The problem with Butterworth High Pass filters is that they leave the Tweeter largely undamped at the Tweeter's resonance (in above case, the LCR trap helps a great deal, but things could be better).


The reactance of the series cap in-creases as the frequency descends.

Now compare 2nd Order:

The reactance of the parallel inductor de-creases as the frequency descends.

We won't show 3rd order (as 3rd order Butterworth), but it suffers from the same as 1st order. What about 4th order:

Again, as in 2nd order, the reactance of the final parallel inductor de-creases as the frequency descends. This coupled with high slope and the life of a Tweeter ought to be comfortable.

We can see the pattern, the final parallel inductor dampens the voice coil where as a final cap reduces the damping. Generally 3rd order does better as it does reduce amplitude, but again 1st order (they are all Butterworth) needs some additional help, and the LCR trap is only a partial solution.

Here is our Final Solution (no pun intended):

Ignore the 5R resistors, here it is the Null that interests us (and surprisingly the LCR works best when not directly across Tweeter VC, if any series resistance is added). This is tuned to 650 Hertz and the peak of the Tweeter's resonance. The inductor resistance needs to be as low as practicable. The values are chosen to give the desired shape which is dictated by the Q of the Null.

The final crossover and the Null is quite visible at 650 Hertz. Low order near crossover frequency and yet the Tweeter is well protected. Distortion is low.

Looking In Time

Above section has been concerned what happens in the amplitude/frequency domain. Before going on to the time domain I want to make something clear first as it will make what follows (hopefully) easier to understand.

We are all familiar with the sine wave, how it has a plus and a minus part of the whole cycle. Something like this:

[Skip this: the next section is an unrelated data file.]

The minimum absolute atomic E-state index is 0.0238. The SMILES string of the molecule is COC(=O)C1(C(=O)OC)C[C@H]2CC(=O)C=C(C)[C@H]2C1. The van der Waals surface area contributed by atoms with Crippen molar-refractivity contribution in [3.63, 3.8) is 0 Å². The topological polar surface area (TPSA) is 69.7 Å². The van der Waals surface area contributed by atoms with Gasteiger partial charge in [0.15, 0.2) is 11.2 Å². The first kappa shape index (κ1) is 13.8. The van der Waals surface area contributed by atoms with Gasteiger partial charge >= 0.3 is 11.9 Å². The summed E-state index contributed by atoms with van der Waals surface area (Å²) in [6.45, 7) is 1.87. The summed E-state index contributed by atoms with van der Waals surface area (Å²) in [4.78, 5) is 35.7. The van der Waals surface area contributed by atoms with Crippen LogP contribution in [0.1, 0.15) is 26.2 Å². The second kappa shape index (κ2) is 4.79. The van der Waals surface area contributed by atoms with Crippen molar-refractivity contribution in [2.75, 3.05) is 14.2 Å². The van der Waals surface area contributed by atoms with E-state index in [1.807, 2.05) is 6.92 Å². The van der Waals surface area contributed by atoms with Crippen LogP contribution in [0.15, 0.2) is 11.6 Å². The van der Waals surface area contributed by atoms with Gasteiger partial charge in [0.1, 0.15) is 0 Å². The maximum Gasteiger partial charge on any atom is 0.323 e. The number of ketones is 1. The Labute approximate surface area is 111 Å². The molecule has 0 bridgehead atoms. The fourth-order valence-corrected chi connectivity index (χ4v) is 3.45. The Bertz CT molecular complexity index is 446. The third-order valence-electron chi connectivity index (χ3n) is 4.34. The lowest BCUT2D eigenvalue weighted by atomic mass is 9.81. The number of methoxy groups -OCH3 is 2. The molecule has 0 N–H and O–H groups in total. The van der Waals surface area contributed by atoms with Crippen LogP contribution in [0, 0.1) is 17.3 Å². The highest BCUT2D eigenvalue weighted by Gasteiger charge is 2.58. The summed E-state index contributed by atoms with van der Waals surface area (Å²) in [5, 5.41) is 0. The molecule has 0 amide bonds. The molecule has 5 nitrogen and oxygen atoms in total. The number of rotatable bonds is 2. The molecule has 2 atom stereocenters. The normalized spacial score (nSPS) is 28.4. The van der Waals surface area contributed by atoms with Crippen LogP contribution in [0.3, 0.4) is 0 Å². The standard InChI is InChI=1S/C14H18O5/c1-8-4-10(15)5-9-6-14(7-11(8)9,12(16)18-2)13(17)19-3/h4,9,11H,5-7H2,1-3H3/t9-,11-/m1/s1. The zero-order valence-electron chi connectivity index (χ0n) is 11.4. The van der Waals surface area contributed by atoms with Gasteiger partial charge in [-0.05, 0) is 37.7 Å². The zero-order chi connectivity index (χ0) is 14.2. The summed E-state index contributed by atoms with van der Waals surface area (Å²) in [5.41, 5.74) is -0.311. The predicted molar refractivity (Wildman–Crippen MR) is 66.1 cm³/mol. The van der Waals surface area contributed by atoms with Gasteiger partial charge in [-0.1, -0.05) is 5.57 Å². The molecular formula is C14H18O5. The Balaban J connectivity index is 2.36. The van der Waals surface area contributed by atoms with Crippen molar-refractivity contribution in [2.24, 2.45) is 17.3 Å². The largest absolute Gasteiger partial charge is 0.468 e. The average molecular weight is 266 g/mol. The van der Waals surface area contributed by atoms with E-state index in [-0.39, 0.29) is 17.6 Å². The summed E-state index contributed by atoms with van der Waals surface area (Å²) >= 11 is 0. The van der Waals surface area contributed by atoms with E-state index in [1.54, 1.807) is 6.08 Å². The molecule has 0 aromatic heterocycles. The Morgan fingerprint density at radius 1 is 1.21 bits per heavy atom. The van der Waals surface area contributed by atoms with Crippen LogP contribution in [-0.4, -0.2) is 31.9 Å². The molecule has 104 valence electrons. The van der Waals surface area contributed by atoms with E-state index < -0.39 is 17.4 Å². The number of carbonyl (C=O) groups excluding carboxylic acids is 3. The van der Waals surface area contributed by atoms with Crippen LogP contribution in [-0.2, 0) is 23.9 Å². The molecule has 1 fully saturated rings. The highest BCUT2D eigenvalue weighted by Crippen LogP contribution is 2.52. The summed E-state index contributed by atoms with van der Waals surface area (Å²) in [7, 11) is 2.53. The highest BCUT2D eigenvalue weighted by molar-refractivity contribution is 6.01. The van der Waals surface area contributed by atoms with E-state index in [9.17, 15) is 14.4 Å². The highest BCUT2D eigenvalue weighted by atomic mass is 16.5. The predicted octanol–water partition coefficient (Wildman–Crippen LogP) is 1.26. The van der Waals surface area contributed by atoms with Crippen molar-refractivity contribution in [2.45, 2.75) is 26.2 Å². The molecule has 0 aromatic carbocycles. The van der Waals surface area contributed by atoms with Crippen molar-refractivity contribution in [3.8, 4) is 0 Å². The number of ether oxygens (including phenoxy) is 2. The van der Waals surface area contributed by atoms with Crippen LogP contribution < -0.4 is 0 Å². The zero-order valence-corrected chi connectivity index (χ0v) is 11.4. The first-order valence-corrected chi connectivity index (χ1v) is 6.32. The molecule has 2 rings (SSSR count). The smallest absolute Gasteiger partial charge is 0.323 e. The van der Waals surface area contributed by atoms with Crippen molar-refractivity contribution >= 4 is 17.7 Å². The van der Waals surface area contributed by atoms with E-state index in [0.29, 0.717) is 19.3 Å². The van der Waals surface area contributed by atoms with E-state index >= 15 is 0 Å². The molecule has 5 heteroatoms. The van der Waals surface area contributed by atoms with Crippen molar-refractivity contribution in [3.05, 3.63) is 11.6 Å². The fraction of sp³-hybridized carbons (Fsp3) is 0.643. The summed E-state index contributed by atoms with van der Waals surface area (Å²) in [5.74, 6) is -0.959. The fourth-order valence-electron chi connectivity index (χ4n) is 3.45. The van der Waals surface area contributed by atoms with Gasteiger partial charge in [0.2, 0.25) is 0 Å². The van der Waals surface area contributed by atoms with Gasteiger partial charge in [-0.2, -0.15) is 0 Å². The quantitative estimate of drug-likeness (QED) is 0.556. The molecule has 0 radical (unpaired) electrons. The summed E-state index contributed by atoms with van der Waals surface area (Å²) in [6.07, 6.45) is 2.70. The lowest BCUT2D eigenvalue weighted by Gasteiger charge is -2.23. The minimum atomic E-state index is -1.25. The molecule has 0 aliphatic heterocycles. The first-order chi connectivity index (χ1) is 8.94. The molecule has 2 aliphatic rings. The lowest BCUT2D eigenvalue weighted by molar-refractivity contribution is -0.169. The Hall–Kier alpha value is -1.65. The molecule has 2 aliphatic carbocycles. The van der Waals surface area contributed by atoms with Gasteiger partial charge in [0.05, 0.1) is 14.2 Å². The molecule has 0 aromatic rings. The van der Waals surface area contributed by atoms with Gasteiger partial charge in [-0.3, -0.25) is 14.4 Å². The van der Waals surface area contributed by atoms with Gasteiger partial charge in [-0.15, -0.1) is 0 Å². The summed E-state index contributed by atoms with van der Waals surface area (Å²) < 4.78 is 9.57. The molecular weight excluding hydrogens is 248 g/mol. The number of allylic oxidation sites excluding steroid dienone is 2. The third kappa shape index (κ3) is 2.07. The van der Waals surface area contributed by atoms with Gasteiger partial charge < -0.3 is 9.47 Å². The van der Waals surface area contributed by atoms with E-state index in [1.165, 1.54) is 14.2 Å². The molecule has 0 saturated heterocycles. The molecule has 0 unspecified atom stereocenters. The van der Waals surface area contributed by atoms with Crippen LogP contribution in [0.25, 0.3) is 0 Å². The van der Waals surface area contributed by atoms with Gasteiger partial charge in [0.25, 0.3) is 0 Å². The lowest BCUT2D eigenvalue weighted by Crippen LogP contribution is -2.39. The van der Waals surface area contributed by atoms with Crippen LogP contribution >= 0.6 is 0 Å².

The Red represents positive and  Blue represents the negative parts of the sine wave. This is a fine representation as at the zero line there is no potential. But note we are thinking in terms of potential (volts) here and that this representation does not hold true when we enter the acoustic sphere.

Here we need to consider that it is not potential but motion that is the key to understanding the sine wave.

During the period (time) shown by Red the sine wave is moving in a positive direction even before it reaches the zero or median line. Same goes for Blue except the movement is all negative.  Whereas electrically there is no potential when at zero, but acoustically it is different. It is when motion ceases.

Keep this in mind: It is the direction of movement that matters, not where it is in relation to any zero line. This also applies to the time domain, as will become clearer.

Summing It All Up - On The Step of an Impulse

This is what we are going to do: To get the drivers to integrate at the listening position, they must ideally sum 100% at that point. Since the Tweeter will go negative (for reasons that will become apparent) and the MidBass driver will go positive, the negative going part of the Tweeter must occur before the onset of the positive pulse from the midrange.

Here is a key thought, at some point the Tweeter's negative impulse peak will be reached and at that point the Tweeter's output turns positive. It will start to sum positive with the MidBass at that point, provided they are correctly aligned in time. It is in fact only the first half of the impulse response that the Tweeter cannot sum and does not need to.

Now this part of the Tweeter's negative going pulse will equate to above 10KHz (high rise time and well above the crossover overlap) and makes it possible to reverse the Tweeter's electrical phase and yet match the phase of the midrange driver concurrently.